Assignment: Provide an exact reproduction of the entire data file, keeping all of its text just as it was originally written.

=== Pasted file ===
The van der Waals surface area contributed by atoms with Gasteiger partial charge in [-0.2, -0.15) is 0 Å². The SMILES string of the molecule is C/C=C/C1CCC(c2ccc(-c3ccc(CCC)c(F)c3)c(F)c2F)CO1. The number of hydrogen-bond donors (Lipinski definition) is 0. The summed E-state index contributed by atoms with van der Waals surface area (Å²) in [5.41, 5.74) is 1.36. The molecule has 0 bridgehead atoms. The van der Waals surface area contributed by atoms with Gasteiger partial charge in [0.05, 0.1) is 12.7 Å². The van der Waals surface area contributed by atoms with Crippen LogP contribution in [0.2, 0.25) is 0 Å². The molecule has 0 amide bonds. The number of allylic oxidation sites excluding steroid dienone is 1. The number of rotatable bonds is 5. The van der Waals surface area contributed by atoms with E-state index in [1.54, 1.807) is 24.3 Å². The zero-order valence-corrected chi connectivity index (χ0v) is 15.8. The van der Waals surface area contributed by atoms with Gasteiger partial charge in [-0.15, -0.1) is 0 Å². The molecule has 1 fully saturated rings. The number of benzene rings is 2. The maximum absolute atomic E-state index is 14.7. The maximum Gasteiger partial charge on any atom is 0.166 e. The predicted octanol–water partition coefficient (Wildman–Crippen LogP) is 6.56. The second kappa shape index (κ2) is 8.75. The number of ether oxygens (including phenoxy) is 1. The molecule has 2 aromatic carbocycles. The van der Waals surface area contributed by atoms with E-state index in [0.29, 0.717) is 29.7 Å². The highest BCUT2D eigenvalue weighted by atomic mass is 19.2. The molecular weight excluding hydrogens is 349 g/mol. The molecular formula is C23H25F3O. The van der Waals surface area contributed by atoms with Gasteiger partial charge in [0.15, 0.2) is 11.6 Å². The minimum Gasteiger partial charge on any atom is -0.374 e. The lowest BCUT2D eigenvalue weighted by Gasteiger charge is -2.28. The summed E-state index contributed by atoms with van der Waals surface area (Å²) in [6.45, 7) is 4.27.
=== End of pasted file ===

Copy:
The van der Waals surface area contributed by atoms with Gasteiger partial charge in [-0.2, -0.15) is 0 Å². The SMILES string of the molecule is C/C=C/C1CCC(c2ccc(-c3ccc(CCC)c(F)c3)c(F)c2F)CO1. The number of hydrogen-bond donors (Lipinski definition) is 0. The summed E-state index contributed by atoms with van der Waals surface area (Å²) in [5.41, 5.74) is 1.36. The molecule has 0 bridgehead atoms. The van der Waals surface area contributed by atoms with Gasteiger partial charge in [0.05, 0.1) is 12.7 Å². The van der Waals surface area contributed by atoms with Crippen LogP contribution in [0.2, 0.25) is 0 Å². The molecule has 0 amide bonds. The number of allylic oxidation sites excluding steroid dienone is 1. The number of rotatable bonds is 5. The van der Waals surface area contributed by atoms with E-state index in [1.54, 1.807) is 24.3 Å². The zero-order valence-corrected chi connectivity index (χ0v) is 15.8. The van der Waals surface area contributed by atoms with Gasteiger partial charge in [-0.15, -0.1) is 0 Å². The molecule has 1 fully saturated rings. The number of benzene rings is 2. The maximum absolute atomic E-state index is 14.7. The maximum Gasteiger partial charge on any atom is 0.166 e. The predicted octanol–water partition coefficient (Wildman–Crippen LogP) is 6.56. The second kappa shape index (κ2) is 8.75. The number of ether oxygens (including phenoxy) is 1. The molecule has 2 aromatic carbocycles. The van der Waals surface area contributed by atoms with E-state index in [0.29, 0.717) is 29.7 Å². The highest BCUT2D eigenvalue weighted by atomic mass is 19.2. The molecular weight excluding hydrogens is 349 g/mol. The molecular formula is C23H25F3O. The van der Waals surface area contributed by atoms with Gasteiger partial charge in [0.15, 0.2) is 11.6 Å². The minimum Gasteiger partial charge on any atom is -0.374 e. The lowest BCUT2D eigenvalue weighted by Gasteiger charge is -2.28. The summed E-state index contributed by atoms with van der Waals surface area (Å²) in [6.45, 7) is 4.27.